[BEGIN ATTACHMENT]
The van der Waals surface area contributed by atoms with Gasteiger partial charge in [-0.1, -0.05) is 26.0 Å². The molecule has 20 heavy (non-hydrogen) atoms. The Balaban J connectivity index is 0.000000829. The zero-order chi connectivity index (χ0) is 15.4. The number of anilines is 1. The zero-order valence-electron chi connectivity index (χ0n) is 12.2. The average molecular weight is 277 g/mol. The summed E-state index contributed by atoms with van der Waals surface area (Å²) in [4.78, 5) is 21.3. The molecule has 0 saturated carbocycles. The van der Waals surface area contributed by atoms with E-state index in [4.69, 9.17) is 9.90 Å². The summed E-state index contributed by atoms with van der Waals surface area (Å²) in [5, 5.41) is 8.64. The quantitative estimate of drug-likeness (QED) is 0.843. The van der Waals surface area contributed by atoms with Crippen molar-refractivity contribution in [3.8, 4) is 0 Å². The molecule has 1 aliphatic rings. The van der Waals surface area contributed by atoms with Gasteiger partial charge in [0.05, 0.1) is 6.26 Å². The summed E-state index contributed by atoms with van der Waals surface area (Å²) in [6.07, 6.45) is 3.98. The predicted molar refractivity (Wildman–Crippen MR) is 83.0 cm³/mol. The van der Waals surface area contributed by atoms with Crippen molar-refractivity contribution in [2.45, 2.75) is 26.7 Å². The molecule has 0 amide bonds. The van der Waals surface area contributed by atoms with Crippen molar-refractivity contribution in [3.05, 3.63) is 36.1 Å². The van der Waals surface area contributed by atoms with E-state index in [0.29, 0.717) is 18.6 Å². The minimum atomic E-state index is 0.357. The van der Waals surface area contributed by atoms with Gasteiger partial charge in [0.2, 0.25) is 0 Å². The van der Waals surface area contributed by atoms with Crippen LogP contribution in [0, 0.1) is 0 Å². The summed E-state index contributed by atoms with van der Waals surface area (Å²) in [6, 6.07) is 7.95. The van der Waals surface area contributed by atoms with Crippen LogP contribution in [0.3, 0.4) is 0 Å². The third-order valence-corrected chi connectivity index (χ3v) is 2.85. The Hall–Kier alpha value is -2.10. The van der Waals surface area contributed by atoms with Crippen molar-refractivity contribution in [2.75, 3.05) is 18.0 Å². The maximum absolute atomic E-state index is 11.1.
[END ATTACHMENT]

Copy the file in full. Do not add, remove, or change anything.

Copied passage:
The van der Waals surface area contributed by atoms with Gasteiger partial charge in [-0.1, -0.05) is 26.0 Å². The molecule has 20 heavy (non-hydrogen) atoms. The Balaban J connectivity index is 0.000000829. The zero-order chi connectivity index (χ0) is 15.4. The number of anilines is 1. The zero-order valence-electron chi connectivity index (χ0n) is 12.2. The average molecular weight is 277 g/mol. The summed E-state index contributed by atoms with van der Waals surface area (Å²) in [4.78, 5) is 21.3. The molecule has 0 saturated carbocycles. The van der Waals surface area contributed by atoms with E-state index in [4.69, 9.17) is 9.90 Å². The summed E-state index contributed by atoms with van der Waals surface area (Å²) in [5, 5.41) is 8.64. The quantitative estimate of drug-likeness (QED) is 0.843. The van der Waals surface area contributed by atoms with Crippen molar-refractivity contribution in [3.8, 4) is 0 Å². The molecule has 1 aliphatic rings. The van der Waals surface area contributed by atoms with Gasteiger partial charge in [0.05, 0.1) is 6.26 Å². The summed E-state index contributed by atoms with van der Waals surface area (Å²) in [6.07, 6.45) is 3.98. The predicted molar refractivity (Wildman–Crippen MR) is 83.0 cm³/mol. The van der Waals surface area contributed by atoms with Crippen molar-refractivity contribution in [2.45, 2.75) is 26.7 Å². The molecule has 0 amide bonds. The van der Waals surface area contributed by atoms with Crippen molar-refractivity contribution in [3.05, 3.63) is 36.1 Å². The van der Waals surface area contributed by atoms with E-state index in [0.29, 0.717) is 18.6 Å². The minimum atomic E-state index is 0.357. The van der Waals surface area contributed by atoms with Gasteiger partial charge in [0.2, 0.25) is 0 Å². The van der Waals surface area contributed by atoms with Crippen LogP contribution in [0, 0.1) is 0 Å². The summed E-state index contributed by atoms with van der Waals surface area (Å²) in [6, 6.07) is 7.95. The van der Waals surface area contributed by atoms with Crippen LogP contribution in [0.3, 0.4) is 0 Å². The third-order valence-corrected chi connectivity index (χ3v) is 2.85. The Hall–Kier alpha value is -2.10. The van der Waals surface area contributed by atoms with Crippen molar-refractivity contribution in [2.75, 3.05) is 18.0 Å². The maximum absolute atomic E-state index is 11.1.